It happened today - January 10, 2016

This is not a story about a man named Jed. Well, not exactly. But it is about the gusher that erupted from a drilling derrick near Beaumont, Texas on January 10, 1901, and created the oil industry that helped make America a loud, brash, impossible-to-ignore rich person despite being, in the eyes of many, fundamentally a hillbilly. There is a saying frequently, though apparently wrongly, attributed to French President Georges Clemenceau that “America is the only nation in history which miraculously has gone directly from barbarism to degeneration without the usual interval of civilization.” One “quoteinvestigator” gives a fascinating account of where this jibe seems really to have come from. But I think it has lingered in popular mythology less because it really describes the United States than because it so aptly captures the views of many Europeans.

For my own part I take the point. There’s a line from Dennis Miller’s book The Rants that “the French hate our guts. I cannot believe they actually gave us the Statue of Liberty. They must’ve been throwing it out anyway. Because these people detest us. They look at us and we are one, big, collective Jethro bearing down on them, rope belt and all.” And the comparison with Jethro Bodine is apt… to a point.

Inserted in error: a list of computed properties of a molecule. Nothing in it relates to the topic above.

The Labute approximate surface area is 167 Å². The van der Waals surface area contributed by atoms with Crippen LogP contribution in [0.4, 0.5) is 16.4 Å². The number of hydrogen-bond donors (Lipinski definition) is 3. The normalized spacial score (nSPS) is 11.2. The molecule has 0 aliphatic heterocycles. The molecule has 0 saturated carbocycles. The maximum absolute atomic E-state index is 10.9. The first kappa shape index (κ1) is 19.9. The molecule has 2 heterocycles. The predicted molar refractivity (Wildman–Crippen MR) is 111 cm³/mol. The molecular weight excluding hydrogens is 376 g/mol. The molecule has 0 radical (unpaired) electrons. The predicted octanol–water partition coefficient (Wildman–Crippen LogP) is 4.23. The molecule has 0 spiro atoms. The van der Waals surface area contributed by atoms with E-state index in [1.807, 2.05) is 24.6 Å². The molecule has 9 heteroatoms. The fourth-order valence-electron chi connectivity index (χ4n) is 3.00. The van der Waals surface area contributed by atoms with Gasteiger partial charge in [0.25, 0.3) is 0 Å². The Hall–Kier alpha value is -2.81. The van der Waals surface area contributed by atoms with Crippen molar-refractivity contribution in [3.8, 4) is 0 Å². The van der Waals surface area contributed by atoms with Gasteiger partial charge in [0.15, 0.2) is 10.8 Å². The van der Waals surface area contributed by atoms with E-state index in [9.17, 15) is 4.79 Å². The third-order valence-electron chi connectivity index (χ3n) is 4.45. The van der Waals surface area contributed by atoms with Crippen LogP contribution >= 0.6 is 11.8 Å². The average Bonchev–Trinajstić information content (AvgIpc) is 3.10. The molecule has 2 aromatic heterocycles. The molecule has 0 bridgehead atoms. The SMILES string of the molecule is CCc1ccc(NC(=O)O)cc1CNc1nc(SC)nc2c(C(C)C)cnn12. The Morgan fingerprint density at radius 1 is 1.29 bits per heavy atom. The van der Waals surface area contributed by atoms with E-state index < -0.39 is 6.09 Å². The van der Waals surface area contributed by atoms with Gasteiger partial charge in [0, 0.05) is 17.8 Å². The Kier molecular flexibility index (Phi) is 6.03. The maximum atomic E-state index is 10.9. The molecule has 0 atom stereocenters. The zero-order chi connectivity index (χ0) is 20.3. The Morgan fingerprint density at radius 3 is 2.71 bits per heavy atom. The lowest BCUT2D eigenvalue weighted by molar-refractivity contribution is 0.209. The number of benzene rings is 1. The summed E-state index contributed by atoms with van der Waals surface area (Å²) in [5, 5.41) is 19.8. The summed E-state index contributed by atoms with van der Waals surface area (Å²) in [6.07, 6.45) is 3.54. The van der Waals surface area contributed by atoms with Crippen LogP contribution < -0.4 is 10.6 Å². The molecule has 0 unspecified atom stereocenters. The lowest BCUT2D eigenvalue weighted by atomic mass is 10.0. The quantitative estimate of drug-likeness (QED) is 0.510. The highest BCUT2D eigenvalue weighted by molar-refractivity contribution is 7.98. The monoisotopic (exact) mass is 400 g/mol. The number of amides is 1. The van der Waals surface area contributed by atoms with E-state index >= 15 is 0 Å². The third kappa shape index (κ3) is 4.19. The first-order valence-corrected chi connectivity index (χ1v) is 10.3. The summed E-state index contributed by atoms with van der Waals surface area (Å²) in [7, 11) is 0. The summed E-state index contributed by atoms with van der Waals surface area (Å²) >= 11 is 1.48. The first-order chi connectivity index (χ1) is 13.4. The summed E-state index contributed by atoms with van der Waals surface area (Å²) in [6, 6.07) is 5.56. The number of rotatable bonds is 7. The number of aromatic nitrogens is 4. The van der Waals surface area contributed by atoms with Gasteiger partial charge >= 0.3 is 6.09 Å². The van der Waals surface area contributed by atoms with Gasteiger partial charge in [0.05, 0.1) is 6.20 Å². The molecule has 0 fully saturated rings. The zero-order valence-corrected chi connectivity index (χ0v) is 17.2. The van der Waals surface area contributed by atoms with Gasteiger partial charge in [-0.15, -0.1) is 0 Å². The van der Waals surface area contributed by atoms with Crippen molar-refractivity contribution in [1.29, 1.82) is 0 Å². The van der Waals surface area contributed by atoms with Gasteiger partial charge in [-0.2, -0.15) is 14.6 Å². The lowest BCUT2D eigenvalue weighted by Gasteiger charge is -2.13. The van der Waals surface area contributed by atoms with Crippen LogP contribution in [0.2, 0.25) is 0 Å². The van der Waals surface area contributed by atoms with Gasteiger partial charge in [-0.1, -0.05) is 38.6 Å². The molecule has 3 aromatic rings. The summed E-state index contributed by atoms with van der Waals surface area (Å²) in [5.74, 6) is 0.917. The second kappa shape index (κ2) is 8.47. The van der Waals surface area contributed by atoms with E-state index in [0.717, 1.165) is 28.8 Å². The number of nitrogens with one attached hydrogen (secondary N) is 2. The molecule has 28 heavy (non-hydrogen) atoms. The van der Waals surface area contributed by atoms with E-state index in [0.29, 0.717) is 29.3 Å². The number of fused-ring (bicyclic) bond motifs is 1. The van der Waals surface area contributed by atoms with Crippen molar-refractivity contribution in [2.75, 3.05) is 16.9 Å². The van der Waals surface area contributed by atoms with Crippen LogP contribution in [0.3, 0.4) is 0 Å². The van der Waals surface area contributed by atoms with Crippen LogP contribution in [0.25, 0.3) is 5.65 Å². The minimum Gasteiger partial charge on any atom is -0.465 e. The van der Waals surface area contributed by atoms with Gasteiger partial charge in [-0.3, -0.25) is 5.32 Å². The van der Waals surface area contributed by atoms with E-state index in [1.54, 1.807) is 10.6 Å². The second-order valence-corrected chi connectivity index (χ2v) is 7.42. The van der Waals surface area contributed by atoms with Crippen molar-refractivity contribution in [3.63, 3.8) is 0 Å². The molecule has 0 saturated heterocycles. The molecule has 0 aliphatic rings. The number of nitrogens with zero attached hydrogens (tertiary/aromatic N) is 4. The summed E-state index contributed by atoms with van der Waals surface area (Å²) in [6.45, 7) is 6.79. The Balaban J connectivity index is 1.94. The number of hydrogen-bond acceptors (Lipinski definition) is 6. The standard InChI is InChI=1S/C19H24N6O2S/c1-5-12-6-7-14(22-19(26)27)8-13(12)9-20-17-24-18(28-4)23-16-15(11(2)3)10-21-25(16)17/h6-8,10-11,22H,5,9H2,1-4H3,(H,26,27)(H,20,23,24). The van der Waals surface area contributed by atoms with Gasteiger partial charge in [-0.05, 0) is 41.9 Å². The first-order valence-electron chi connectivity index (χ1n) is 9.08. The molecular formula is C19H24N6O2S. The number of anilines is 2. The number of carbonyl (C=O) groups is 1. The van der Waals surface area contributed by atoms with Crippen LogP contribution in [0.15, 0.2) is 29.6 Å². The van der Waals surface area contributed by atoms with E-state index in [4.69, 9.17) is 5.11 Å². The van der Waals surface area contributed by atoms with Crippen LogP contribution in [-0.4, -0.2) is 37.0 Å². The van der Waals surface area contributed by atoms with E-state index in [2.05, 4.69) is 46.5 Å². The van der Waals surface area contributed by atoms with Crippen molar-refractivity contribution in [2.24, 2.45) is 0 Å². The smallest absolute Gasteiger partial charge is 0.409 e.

The place where I dissent, not from this summary of the European impression but from its justice, is that prior to that 1901 gusher at Spindletop Hill, petroleum was mostly used as a lubricant and to distill kerosene. But finding it abundant, ingenious Americans (not just Yankees, note carefully) turned it into a world-changing fuel. Other people found oil eventually, including the Saudis. Or, more exactly, Western entrepreneurs found oil in lots of places including Saudi Arabia, and then the locals nationalized it. But Americans weren’t just out shooting at some food and hit “Texas tea”. They hit gunk and made it into black gold.

Notice, too, that the United States and then the world converted from coal and animal power to petroleum not because of the clever schemes and subsidies of government but because it stayed out of the way. If oil’s time has now gone, for reasons from resource shortages to “global warming” or “climate change” or whatever it’s called these days, we know we could switch to a new form, as we also did from wood to coal, through the ingenuity of free people in free markets, most particularly in the Anglosphere. We have no reason to think we can do it any other way.

Few things could be less like the Beaumont gusher than Ontario’s solar panels, for example. But as usual, given a choice between a tried and true method involving liberty and something speculative and so far disastrous involving coercion, politicians are plumping for the latter.

Jed Clampett would have been disgusted. And rightly so. In that sense it certainly is, or should be, a story about a man named Jed.